The Consequences for Caring Mothers
Edited by Jorma Sipilä, Katja Repo and Tapio Rissanen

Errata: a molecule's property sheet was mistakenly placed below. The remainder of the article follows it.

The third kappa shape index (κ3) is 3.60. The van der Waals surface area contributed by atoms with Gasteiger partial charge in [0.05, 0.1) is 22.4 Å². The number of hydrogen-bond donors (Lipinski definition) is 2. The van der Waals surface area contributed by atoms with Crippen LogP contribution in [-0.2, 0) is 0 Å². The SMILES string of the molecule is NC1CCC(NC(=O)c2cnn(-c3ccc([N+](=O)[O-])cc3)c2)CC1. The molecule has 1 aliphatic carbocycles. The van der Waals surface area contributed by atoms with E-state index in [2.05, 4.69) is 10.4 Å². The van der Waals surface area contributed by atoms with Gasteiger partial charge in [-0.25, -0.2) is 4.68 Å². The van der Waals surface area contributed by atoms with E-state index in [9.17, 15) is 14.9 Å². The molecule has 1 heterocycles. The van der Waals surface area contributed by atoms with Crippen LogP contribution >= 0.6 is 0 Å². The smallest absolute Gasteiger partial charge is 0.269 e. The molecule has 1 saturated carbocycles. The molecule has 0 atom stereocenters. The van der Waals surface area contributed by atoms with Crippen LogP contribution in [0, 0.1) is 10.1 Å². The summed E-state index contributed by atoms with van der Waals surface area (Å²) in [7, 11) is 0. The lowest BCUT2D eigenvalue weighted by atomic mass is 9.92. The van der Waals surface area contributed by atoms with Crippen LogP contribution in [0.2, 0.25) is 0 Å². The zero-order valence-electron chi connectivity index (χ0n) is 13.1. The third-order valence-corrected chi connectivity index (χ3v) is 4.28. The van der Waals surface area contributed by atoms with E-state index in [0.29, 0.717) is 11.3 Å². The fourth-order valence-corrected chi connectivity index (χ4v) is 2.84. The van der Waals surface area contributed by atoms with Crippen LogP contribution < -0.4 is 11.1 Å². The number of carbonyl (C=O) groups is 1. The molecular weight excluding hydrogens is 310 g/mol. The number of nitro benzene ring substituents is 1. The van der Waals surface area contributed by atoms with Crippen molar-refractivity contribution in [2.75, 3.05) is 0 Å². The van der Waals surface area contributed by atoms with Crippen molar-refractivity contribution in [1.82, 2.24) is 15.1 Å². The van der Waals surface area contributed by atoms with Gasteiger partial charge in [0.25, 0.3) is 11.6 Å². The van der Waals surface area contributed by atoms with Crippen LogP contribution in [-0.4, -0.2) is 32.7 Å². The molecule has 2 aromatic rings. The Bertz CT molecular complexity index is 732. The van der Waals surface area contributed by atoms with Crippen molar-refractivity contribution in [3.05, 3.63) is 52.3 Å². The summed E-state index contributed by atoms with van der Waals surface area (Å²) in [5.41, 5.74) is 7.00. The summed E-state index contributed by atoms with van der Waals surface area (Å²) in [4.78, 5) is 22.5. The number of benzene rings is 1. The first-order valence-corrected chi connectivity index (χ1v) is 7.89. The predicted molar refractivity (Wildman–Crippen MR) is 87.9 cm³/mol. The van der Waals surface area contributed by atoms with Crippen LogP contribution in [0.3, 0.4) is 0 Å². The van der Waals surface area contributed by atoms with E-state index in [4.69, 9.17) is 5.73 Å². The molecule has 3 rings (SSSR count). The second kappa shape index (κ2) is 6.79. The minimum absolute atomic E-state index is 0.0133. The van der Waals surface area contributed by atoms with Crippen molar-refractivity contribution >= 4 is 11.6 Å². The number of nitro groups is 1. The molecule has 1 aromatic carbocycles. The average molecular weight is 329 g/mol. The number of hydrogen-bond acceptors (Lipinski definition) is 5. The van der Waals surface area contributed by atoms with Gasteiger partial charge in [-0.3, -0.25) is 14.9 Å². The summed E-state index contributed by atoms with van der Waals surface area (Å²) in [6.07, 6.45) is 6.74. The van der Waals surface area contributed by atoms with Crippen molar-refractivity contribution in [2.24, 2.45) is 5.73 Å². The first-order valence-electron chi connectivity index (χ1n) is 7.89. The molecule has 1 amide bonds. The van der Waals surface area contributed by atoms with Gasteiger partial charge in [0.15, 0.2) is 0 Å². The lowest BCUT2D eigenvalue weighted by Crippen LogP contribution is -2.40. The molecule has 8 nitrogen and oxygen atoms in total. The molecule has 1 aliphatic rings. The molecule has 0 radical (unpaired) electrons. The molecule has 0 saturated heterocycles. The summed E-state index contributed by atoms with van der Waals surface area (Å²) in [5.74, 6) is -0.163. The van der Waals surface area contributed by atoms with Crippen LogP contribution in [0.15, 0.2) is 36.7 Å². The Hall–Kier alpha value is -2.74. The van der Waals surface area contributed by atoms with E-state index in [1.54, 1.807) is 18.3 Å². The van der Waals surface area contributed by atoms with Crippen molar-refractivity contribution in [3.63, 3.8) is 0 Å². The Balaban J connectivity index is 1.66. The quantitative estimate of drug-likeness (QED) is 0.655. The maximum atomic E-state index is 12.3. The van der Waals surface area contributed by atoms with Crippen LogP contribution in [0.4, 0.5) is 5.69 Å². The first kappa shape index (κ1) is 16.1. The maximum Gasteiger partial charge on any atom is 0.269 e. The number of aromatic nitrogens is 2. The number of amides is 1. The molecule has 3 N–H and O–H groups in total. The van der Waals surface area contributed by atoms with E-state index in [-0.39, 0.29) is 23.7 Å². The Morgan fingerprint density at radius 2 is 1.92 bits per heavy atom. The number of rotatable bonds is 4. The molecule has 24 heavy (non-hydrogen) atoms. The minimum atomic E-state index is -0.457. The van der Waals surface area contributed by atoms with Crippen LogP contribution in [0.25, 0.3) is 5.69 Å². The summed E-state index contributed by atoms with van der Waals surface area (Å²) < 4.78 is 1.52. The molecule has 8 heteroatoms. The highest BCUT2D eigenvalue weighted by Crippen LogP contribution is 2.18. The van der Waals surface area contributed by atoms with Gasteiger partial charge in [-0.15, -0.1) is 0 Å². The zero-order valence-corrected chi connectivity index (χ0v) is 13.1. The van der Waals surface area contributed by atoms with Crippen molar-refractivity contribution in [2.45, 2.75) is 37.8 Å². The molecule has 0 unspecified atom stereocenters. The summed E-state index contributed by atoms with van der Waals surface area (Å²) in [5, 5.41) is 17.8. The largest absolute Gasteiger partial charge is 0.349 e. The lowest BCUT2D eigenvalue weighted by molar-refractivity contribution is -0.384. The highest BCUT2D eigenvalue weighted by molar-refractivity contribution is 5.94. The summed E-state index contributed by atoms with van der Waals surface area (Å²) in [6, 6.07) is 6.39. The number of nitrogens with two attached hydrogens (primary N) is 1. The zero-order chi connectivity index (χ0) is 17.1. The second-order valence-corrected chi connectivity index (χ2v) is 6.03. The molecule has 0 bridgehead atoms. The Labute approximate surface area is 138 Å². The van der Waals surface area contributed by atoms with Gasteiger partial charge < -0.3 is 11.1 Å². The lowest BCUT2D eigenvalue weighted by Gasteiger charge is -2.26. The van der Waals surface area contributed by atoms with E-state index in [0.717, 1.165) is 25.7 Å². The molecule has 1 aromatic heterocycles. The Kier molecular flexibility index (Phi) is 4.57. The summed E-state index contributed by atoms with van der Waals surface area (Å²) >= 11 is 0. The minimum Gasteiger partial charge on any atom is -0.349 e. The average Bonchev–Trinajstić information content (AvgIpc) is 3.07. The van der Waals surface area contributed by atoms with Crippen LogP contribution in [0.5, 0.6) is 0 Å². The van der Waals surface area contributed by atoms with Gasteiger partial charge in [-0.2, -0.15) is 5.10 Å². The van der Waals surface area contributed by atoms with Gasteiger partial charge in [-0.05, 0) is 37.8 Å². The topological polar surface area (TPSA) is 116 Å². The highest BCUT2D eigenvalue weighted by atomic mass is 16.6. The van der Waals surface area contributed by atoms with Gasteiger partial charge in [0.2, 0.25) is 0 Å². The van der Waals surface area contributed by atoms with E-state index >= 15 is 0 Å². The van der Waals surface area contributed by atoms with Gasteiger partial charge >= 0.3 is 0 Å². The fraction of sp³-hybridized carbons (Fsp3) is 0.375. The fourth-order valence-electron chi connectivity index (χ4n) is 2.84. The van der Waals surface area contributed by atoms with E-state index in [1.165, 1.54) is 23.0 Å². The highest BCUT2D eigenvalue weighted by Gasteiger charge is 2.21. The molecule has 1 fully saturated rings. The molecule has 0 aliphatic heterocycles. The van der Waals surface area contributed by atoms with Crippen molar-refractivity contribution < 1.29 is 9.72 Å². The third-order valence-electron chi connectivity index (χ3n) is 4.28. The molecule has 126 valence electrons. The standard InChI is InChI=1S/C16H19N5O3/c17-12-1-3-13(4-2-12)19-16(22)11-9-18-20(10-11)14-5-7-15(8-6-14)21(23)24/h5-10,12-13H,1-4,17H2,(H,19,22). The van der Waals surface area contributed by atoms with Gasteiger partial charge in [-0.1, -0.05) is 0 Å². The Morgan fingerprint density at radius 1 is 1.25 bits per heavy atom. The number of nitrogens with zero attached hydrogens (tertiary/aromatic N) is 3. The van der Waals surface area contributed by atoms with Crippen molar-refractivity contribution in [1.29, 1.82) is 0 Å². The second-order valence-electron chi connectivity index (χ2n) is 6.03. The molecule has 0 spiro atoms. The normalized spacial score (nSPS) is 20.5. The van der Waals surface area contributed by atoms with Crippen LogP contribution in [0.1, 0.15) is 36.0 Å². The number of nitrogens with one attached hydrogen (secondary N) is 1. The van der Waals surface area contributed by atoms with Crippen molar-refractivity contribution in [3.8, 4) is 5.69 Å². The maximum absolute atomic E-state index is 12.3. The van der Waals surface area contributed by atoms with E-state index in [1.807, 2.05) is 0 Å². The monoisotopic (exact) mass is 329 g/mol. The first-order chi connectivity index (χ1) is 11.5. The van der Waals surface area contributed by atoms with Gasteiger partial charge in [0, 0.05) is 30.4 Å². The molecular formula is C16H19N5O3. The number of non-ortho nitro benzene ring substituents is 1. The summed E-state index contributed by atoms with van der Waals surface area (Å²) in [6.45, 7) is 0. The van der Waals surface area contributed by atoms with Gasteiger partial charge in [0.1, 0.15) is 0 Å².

Jorma Sipilä, Katja Repo and Tapio Rissanen Do you think the state should pay mothers for taking care of their children at home? No doubt many of us disagree on this – we can hardly find a social benefit issue that raises more differences in opinions than paying cash-for-childcare. There is a long tradition of discussing possible means to support mothers of young children (e.g., the debates on mothers’ wages). This issue recently became much more topical when several developed welfare states introduced cash-for-care schemes as new means for subsidizing childcare. A new social benefit has emerged besides maternity and paternal allowances, but the arguments for its introduction have been and continue to be ambiguous. Cash-for-childcare (CFC) schemes are related to the necessities of life; they are inextricably linked to employment, care, subsistence and gender relations. As such, the schemes cannot avoid having a number of complex functions and implications. All this makes CFC an eminently suitable object for social research. It compels us to ask what the fundamental reasons are for the existence of social policy benefits, and how the formulation of social policies influences both the use of benefits and their effects on everyday life, provision of care, employment and other social policies. CFC benefits may be used for different purposes, but in this book we concentrate on those benefits intended to support maternal childcare at home. We ask what these benefits mean for the mothers and what their short- and long-term consequences are for the recipients. Our analysis...